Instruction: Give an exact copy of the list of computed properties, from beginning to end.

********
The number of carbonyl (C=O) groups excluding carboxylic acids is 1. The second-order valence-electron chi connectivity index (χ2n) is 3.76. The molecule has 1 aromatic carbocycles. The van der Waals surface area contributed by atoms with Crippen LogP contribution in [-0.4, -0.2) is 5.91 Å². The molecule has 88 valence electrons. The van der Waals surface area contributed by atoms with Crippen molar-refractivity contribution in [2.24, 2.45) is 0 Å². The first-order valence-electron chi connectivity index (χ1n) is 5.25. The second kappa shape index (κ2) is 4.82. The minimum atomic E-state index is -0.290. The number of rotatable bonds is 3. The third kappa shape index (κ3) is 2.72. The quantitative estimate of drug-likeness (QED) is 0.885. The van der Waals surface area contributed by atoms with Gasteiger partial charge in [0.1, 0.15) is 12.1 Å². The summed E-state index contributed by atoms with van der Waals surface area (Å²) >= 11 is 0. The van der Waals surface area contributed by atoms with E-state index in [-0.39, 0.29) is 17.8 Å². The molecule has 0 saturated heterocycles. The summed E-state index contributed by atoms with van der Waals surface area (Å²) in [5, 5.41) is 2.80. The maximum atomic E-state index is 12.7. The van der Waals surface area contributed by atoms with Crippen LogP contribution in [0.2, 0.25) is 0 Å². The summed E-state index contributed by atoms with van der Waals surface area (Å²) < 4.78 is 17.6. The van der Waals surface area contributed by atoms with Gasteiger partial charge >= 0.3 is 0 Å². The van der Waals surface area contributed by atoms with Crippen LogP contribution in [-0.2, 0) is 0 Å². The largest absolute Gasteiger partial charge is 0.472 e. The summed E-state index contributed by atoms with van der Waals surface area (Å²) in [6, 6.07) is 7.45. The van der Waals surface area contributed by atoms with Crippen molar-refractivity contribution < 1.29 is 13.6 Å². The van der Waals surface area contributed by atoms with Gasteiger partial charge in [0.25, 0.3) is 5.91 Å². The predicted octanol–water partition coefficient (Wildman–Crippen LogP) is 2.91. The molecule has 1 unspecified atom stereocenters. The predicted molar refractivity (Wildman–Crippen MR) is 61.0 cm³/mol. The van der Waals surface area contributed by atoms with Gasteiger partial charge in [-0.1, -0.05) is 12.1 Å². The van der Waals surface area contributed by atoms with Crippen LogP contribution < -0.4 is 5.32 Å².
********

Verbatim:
The number of carbonyl (C=O) groups excluding carboxylic acids is 1. The second-order valence-electron chi connectivity index (χ2n) is 3.76. The molecule has 1 aromatic carbocycles. The van der Waals surface area contributed by atoms with Crippen LogP contribution in [-0.4, -0.2) is 5.91 Å². The molecule has 88 valence electrons. The van der Waals surface area contributed by atoms with Crippen molar-refractivity contribution in [2.24, 2.45) is 0 Å². The first-order valence-electron chi connectivity index (χ1n) is 5.25. The second kappa shape index (κ2) is 4.82. The minimum atomic E-state index is -0.290. The number of rotatable bonds is 3. The third kappa shape index (κ3) is 2.72. The quantitative estimate of drug-likeness (QED) is 0.885. The van der Waals surface area contributed by atoms with Gasteiger partial charge in [0.1, 0.15) is 12.1 Å². The summed E-state index contributed by atoms with van der Waals surface area (Å²) >= 11 is 0. The van der Waals surface area contributed by atoms with E-state index in [-0.39, 0.29) is 17.8 Å². The molecule has 0 saturated heterocycles. The summed E-state index contributed by atoms with van der Waals surface area (Å²) in [5, 5.41) is 2.80. The maximum atomic E-state index is 12.7. The van der Waals surface area contributed by atoms with Crippen LogP contribution in [0.2, 0.25) is 0 Å². The summed E-state index contributed by atoms with van der Waals surface area (Å²) < 4.78 is 17.6. The van der Waals surface area contributed by atoms with Gasteiger partial charge >= 0.3 is 0 Å². The van der Waals surface area contributed by atoms with Crippen LogP contribution in [-0.2, 0) is 0 Å². The largest absolute Gasteiger partial charge is 0.472 e. The summed E-state index contributed by atoms with van der Waals surface area (Å²) in [6, 6.07) is 7.45. The van der Waals surface area contributed by atoms with Crippen molar-refractivity contribution < 1.29 is 13.6 Å². The van der Waals surface area contributed by atoms with Gasteiger partial charge in [0.25, 0.3) is 5.91 Å². The predicted octanol–water partition coefficient (Wildman–Crippen LogP) is 2.91. The molecule has 1 unspecified atom stereocenters. The predicted molar refractivity (Wildman–Crippen MR) is 61.0 cm³/mol. The van der Waals surface area contributed by atoms with Gasteiger partial charge in [-0.1, -0.05) is 12.1 Å². The van der Waals surface area contributed by atoms with Crippen LogP contribution < -0.4 is 5.32 Å².